At 2.30pm today, I turned on the switch to officially commission the 183MW Isimba Dam, bringing our national electricity generation to 1,167MW from the current 984MW.

The NRM government is committed to putting in place infrastructure to spur Uganda's growth. This is gradual but we shall get there. We started with peace, then education, immunization, we are working on roads and now these dams. It is an era of big projects.

By June, we shall have power in Kaabong, one of the few places in Uganda not connected to the grid. Besides electricity, the government is also moving to make the cost of transport cheaper. Once the Standard Gauge Railway is done, transport costs will come down by 60%.

The big challenge now is the banks which lend money at high interest rates. But through the Uganda Development Bank, we shall offer low interest rates to those in the hospitality (hotels) industry, manufacturers, farmers, and those in the tourism industry.

Because the idea is to spur growth, this money will only be available to those who are helping us generate revenue not those importing products from abroad.

Infrastructure is a country's wealth, but it is not important if you remain poor. Citizens must take advantage of infrastructure to improve their livelihoods. For example, those with land should practice commercial farming and use the roads to transport products.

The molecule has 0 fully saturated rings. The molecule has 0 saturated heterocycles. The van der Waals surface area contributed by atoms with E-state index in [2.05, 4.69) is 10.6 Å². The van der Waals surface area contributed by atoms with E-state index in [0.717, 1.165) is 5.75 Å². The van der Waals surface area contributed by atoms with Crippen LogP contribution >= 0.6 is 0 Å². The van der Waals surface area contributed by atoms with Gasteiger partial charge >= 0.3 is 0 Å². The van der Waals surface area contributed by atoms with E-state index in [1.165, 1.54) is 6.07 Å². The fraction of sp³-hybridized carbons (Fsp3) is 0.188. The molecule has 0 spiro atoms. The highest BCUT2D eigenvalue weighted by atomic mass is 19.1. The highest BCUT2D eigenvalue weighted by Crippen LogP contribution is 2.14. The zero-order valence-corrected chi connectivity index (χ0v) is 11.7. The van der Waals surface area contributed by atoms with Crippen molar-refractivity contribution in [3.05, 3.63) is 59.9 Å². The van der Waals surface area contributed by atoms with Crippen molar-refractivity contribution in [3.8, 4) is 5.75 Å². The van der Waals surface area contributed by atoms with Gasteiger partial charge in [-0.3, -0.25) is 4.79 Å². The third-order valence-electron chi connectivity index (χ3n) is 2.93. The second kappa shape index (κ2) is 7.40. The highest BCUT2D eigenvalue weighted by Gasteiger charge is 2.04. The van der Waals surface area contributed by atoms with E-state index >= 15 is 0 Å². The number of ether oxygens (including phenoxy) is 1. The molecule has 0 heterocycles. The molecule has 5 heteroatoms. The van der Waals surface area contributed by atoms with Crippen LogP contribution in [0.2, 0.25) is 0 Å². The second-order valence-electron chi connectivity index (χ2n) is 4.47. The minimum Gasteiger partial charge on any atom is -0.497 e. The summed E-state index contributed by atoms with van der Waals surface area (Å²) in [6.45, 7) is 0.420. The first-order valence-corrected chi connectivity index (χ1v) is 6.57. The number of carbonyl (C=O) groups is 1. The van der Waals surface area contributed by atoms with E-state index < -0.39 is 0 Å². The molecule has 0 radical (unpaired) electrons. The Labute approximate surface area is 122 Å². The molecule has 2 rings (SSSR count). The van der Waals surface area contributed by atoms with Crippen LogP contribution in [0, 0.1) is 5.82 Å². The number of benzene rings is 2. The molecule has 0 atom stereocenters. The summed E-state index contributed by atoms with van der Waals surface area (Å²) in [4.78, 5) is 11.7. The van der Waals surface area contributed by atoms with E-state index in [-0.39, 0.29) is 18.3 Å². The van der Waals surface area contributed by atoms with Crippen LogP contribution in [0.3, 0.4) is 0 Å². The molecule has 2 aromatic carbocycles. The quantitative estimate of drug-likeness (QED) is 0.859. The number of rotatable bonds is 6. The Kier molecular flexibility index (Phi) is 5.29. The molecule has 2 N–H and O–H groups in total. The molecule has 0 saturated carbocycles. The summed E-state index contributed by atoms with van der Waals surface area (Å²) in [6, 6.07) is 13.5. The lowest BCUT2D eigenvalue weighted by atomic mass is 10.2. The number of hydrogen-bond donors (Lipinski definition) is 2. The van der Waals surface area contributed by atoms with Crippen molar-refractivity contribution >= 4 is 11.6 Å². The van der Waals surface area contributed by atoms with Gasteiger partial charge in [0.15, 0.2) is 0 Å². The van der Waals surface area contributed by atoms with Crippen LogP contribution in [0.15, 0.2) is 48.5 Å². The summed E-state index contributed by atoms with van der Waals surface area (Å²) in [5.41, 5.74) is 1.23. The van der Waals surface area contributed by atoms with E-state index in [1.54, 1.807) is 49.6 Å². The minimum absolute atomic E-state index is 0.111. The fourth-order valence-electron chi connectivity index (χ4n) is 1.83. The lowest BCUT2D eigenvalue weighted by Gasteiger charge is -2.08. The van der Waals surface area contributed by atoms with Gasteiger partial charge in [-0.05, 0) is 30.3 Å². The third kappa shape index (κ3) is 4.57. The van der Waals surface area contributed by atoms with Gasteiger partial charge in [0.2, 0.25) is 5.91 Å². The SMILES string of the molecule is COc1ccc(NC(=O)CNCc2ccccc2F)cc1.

I was informed that this Isimba project was hampered by ill mannered people who chose to vandalise property. We shall get these thieves some day.

Then some greedy people went to court fighting for the rocks used for the project yet they had already been compensated for this land. Their aim was to stall this project. What kind of greed is that?

Even if it is your land, if government wants to do something to benefit the rest of the Ugandans, do not frustrate the work. We will pay you your worth, do not try to take advantage of your government.

I thank the Chinese government through their Exim Bank that supported this project. The Chinese government are our and Africa’s reliable partners. Ugandans can expect more electricity because we still have other dams to build in Ayago, Uhuru and Kiba.

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